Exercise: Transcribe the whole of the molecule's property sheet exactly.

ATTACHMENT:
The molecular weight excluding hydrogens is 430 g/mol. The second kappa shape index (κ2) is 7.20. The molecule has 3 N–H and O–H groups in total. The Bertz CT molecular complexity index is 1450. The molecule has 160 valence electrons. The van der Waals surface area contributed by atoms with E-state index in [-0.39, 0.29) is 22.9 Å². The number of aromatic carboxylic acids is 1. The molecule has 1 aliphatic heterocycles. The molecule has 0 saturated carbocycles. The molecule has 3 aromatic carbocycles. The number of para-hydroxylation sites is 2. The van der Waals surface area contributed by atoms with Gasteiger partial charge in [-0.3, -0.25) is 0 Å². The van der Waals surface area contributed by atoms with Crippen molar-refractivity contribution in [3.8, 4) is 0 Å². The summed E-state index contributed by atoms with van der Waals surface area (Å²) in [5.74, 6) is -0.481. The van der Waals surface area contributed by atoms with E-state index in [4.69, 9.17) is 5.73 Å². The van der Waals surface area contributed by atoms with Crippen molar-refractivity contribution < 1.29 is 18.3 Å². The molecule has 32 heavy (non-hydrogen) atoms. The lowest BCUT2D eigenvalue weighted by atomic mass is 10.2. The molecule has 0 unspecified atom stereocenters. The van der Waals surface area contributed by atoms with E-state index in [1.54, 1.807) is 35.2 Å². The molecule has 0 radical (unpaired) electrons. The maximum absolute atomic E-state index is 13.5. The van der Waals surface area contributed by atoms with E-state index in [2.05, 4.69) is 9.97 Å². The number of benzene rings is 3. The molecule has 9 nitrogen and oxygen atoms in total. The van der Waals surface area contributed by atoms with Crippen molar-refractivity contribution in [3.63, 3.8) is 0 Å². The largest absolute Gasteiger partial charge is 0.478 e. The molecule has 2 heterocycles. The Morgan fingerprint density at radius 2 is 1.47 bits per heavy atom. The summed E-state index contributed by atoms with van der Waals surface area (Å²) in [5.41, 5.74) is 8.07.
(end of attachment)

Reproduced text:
The molecular weight excluding hydrogens is 430 g/mol. The second kappa shape index (κ2) is 7.20. The molecule has 3 N–H and O–H groups in total. The Bertz CT molecular complexity index is 1450. The molecule has 160 valence electrons. The van der Waals surface area contributed by atoms with E-state index in [-0.39, 0.29) is 22.9 Å². The number of aromatic carboxylic acids is 1. The molecule has 1 aliphatic heterocycles. The molecule has 0 saturated carbocycles. The molecule has 3 aromatic carbocycles. The number of para-hydroxylation sites is 2. The van der Waals surface area contributed by atoms with Gasteiger partial charge in [-0.3, -0.25) is 0 Å². The van der Waals surface area contributed by atoms with Crippen molar-refractivity contribution in [3.8, 4) is 0 Å². The summed E-state index contributed by atoms with van der Waals surface area (Å²) in [5.74, 6) is -0.481. The van der Waals surface area contributed by atoms with E-state index in [4.69, 9.17) is 5.73 Å². The van der Waals surface area contributed by atoms with Crippen molar-refractivity contribution < 1.29 is 18.3 Å². The molecule has 32 heavy (non-hydrogen) atoms. The lowest BCUT2D eigenvalue weighted by atomic mass is 10.2. The molecule has 0 unspecified atom stereocenters. The van der Waals surface area contributed by atoms with E-state index in [1.54, 1.807) is 35.2 Å². The molecule has 0 radical (unpaired) electrons. The maximum absolute atomic E-state index is 13.5. The van der Waals surface area contributed by atoms with E-state index in [2.05, 4.69) is 9.97 Å². The number of benzene rings is 3. The molecule has 9 nitrogen and oxygen atoms in total. The van der Waals surface area contributed by atoms with Crippen molar-refractivity contribution in [3.63, 3.8) is 0 Å². The largest absolute Gasteiger partial charge is 0.478 e. The molecule has 2 heterocycles. The Morgan fingerprint density at radius 2 is 1.47 bits per heavy atom. The summed E-state index contributed by atoms with van der Waals surface area (Å²) in [5.41, 5.74) is 8.07.